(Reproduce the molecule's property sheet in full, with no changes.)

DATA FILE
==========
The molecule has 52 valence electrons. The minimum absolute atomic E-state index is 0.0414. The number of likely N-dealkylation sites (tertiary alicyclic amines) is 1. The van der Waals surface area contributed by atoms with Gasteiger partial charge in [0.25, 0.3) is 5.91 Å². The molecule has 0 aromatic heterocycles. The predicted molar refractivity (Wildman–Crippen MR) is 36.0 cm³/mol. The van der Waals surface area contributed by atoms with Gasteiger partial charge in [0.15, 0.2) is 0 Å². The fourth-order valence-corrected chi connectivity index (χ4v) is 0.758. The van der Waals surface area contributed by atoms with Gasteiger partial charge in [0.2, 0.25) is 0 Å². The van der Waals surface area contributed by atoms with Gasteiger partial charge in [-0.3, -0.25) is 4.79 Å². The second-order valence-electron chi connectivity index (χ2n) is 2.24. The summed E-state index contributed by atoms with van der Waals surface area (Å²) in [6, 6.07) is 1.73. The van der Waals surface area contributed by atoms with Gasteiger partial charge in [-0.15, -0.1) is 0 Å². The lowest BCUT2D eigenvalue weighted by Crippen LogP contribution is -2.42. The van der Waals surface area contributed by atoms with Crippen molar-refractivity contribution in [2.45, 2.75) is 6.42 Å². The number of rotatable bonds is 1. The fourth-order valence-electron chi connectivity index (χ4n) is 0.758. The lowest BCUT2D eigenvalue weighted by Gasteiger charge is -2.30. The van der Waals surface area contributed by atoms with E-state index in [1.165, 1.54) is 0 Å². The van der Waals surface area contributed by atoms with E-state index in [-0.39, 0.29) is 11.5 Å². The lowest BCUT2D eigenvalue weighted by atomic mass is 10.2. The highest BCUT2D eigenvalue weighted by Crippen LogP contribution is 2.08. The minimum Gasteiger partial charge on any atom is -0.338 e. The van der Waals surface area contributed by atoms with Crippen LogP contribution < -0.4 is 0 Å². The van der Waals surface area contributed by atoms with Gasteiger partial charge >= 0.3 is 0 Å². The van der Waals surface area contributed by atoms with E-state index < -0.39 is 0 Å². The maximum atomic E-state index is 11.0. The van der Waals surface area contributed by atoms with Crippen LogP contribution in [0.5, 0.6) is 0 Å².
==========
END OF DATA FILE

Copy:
The molecule has 52 valence electrons. The minimum absolute atomic E-state index is 0.0414. The number of likely N-dealkylation sites (tertiary alicyclic amines) is 1. The van der Waals surface area contributed by atoms with Gasteiger partial charge in [0.25, 0.3) is 5.91 Å². The molecule has 0 aromatic heterocycles. The predicted molar refractivity (Wildman–Crippen MR) is 36.0 cm³/mol. The van der Waals surface area contributed by atoms with Gasteiger partial charge in [0.15, 0.2) is 0 Å². The fourth-order valence-corrected chi connectivity index (χ4v) is 0.758. The van der Waals surface area contributed by atoms with Gasteiger partial charge in [0.2, 0.25) is 0 Å². The van der Waals surface area contributed by atoms with Gasteiger partial charge in [-0.3, -0.25) is 4.79 Å². The second-order valence-electron chi connectivity index (χ2n) is 2.24. The summed E-state index contributed by atoms with van der Waals surface area (Å²) in [6, 6.07) is 1.73. The van der Waals surface area contributed by atoms with Gasteiger partial charge in [-0.15, -0.1) is 0 Å². The lowest BCUT2D eigenvalue weighted by Crippen LogP contribution is -2.42. The van der Waals surface area contributed by atoms with Crippen molar-refractivity contribution in [2.45, 2.75) is 6.42 Å². The number of rotatable bonds is 1. The fourth-order valence-electron chi connectivity index (χ4n) is 0.758. The lowest BCUT2D eigenvalue weighted by Gasteiger charge is -2.30. The van der Waals surface area contributed by atoms with E-state index in [1.165, 1.54) is 0 Å². The van der Waals surface area contributed by atoms with E-state index in [-0.39, 0.29) is 11.5 Å². The lowest BCUT2D eigenvalue weighted by atomic mass is 10.2. The highest BCUT2D eigenvalue weighted by Crippen LogP contribution is 2.08. The minimum Gasteiger partial charge on any atom is -0.338 e. The van der Waals surface area contributed by atoms with Crippen LogP contribution < -0.4 is 0 Å². The van der Waals surface area contributed by atoms with Gasteiger partial charge >= 0.3 is 0 Å². The van der Waals surface area contributed by atoms with E-state index < -0.39 is 0 Å². The maximum atomic E-state index is 11.0. The van der Waals surface area contributed by atoms with Crippen LogP contribution in [0.5, 0.6) is 0 Å².